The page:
2. An irrigating catheter comprising a flexible tubular body portion, a head closing the internal cavity of said body portion at one end thereof, said body portion provided externally with an annular groove extending around said body portion adjacent said head and depressed below the general outer surface of said body portion, said body portion also provided with similarly depressed longitudinal grooves leading from said annular groove throughout the greater portion of the length of said body, and said body also provided with apertures leading from said annular groove into the internal cavity of the catheter.
8. An irrigating catheter comprising a flexible tubular body portion provided with a conoidal head equal in its greatest external diameter to the external diameter of said body portion and closing the internal cavity thereof at one end, said body portion provided externally with an annular groove depressed below the general out-er surface of said body portion and extending around said body portion at the base of said head, said body portion also provided with longitudinally disposed, similarly depressed grooves extending from said annular groove for the greater portion of the length of said catheter and said body portion provided with apertures leading from said annular groove and from said longitudinal grooves into the internal cavity of said body portion.
4:. An irrigating catheter comprising a flexible tubular body portion, an integral conoidal head closing the internal cavity of said body portion at one end, said body port-ion provided externally with a depressed annular groove extending around said body portion adjacent said head and with a plurality of longitudinal depressed grooves opening into said annular groove, said body portion also provided at points intermediate the forward ends of said longitudinal grooves with apertures leading from said annular groove into the internal cavity of said catheter and with apertures leading from said longitudinal grooves into the internal'cavity of said catheter.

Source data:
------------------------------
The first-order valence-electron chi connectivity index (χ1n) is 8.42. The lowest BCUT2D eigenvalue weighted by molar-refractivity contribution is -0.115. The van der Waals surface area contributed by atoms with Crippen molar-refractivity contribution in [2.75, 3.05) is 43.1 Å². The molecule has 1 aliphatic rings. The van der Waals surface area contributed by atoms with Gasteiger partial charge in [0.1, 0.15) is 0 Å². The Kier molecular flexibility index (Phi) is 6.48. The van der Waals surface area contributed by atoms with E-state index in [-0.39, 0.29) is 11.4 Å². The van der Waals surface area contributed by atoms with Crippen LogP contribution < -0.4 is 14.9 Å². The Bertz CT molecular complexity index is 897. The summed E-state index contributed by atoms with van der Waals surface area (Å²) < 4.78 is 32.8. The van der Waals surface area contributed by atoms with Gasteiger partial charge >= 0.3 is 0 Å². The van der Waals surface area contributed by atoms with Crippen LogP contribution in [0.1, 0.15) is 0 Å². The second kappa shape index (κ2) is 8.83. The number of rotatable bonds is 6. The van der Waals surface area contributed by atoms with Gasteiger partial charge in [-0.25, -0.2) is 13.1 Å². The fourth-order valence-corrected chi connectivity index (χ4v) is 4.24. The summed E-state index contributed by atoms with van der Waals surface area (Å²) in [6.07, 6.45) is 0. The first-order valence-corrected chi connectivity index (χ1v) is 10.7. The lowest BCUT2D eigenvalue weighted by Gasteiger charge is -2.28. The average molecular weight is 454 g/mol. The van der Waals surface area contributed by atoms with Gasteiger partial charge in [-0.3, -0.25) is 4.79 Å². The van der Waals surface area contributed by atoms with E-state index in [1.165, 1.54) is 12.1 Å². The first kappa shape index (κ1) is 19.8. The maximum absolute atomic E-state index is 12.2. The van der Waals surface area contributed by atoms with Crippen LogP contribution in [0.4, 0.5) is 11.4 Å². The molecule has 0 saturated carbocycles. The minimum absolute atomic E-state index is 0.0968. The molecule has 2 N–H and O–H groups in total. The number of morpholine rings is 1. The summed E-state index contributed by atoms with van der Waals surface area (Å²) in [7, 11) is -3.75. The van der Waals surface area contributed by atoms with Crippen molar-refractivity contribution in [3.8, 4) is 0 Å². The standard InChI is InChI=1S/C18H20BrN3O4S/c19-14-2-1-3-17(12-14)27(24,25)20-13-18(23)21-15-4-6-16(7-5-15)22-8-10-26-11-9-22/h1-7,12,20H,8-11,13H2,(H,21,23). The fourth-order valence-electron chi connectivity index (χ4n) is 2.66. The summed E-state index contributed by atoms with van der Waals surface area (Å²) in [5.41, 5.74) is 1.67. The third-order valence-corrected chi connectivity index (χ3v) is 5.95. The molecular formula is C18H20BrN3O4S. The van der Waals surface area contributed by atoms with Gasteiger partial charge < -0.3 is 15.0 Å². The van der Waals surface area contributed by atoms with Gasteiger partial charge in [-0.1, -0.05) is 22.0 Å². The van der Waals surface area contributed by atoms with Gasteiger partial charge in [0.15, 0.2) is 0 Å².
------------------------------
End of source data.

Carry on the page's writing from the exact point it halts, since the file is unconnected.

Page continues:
5. An irrigating catheter comprising a flexible tubular body portion provided with an integral conoidal head at one end thereof, said body portion provided externally with an annular groove depressed below the general outer surface of said body portion and located immediately adjacent said conoidal head and with longitudinal, similarly depressed grooves opening into said annular groove, the internal cavity of said catheter at the head end being increasingly reduced in diameter toward said head.
In testimony that I claim the above, I have hereunto subscribed my name in the presence of two witnesses.
CHARLES A. RUFLIN.
JOHN H. BISHOP, WVILLIAM H. MILLER.
Copies of this patent may be obtained for five cents each, by addressing the Commissioner of Patents. Washington, I). G.